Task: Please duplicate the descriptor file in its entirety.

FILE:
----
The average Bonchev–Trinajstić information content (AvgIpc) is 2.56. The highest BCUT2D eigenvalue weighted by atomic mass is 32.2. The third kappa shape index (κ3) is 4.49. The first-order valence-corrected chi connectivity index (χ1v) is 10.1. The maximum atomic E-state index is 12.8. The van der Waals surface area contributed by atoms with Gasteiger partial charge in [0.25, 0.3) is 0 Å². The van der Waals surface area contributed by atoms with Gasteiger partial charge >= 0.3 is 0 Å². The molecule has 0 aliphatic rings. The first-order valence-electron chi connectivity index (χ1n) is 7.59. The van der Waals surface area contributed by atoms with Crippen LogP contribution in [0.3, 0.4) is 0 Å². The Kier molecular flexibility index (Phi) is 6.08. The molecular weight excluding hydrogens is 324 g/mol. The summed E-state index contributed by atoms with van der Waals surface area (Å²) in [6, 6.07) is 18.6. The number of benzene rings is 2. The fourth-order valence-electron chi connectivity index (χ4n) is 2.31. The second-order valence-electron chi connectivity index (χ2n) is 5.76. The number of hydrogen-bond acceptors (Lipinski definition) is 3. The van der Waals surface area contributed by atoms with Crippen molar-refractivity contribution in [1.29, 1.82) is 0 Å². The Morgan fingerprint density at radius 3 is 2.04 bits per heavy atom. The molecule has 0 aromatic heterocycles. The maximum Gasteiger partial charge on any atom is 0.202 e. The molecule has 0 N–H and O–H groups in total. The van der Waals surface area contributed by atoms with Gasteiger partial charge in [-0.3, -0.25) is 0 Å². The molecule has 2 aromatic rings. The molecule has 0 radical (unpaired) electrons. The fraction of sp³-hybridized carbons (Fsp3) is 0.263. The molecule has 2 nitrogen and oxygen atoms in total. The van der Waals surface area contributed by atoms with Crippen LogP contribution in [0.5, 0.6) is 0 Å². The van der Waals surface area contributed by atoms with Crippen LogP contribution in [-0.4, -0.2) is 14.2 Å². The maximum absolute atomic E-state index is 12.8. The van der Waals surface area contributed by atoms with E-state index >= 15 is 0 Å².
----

The average Bonchev–Trinajstić information content (AvgIpc) is 2.56. The highest BCUT2D eigenvalue weighted by atomic mass is 32.2. The third kappa shape index (κ3) is 4.49. The first-order valence-corrected chi connectivity index (χ1v) is 10.1. The maximum atomic E-state index is 12.8. The van der Waals surface area contributed by atoms with Gasteiger partial charge in [0.25, 0.3) is 0 Å². The van der Waals surface area contributed by atoms with Gasteiger partial charge >= 0.3 is 0 Å². The molecule has 0 aliphatic rings. The first-order valence-electron chi connectivity index (χ1n) is 7.59. The van der Waals surface area contributed by atoms with Crippen LogP contribution in [0.3, 0.4) is 0 Å². The Kier molecular flexibility index (Phi) is 6.08. The molecular weight excluding hydrogens is 324 g/mol. The summed E-state index contributed by atoms with van der Waals surface area (Å²) in [6, 6.07) is 18.6. The number of benzene rings is 2. The fourth-order valence-electron chi connectivity index (χ4n) is 2.31. The second-order valence-electron chi connectivity index (χ2n) is 5.76. The number of hydrogen-bond acceptors (Lipinski definition) is 3. The van der Waals surface area contributed by atoms with Crippen molar-refractivity contribution in [1.29, 1.82) is 0 Å². The Morgan fingerprint density at radius 3 is 2.04 bits per heavy atom. The molecule has 0 aromatic heterocycles. The maximum Gasteiger partial charge on any atom is 0.202 e. The molecule has 0 N–H and O–H groups in total. The van der Waals surface area contributed by atoms with Gasteiger partial charge in [-0.3, -0.25) is 0 Å². The molecule has 2 aromatic rings. The molecule has 0 radical (unpaired) electrons. The fraction of sp³-hybridized carbons (Fsp3) is 0.263. The molecule has 2 nitrogen and oxygen atoms in total. The van der Waals surface area contributed by atoms with Crippen LogP contribution in [0.5, 0.6) is 0 Å². The van der Waals surface area contributed by atoms with Crippen LogP contribution in [-0.4, -0.2) is 14.2 Å². The maximum absolute atomic E-state index is 12.8. The van der Waals surface area contributed by atoms with E-state index >= 15 is 0 Å².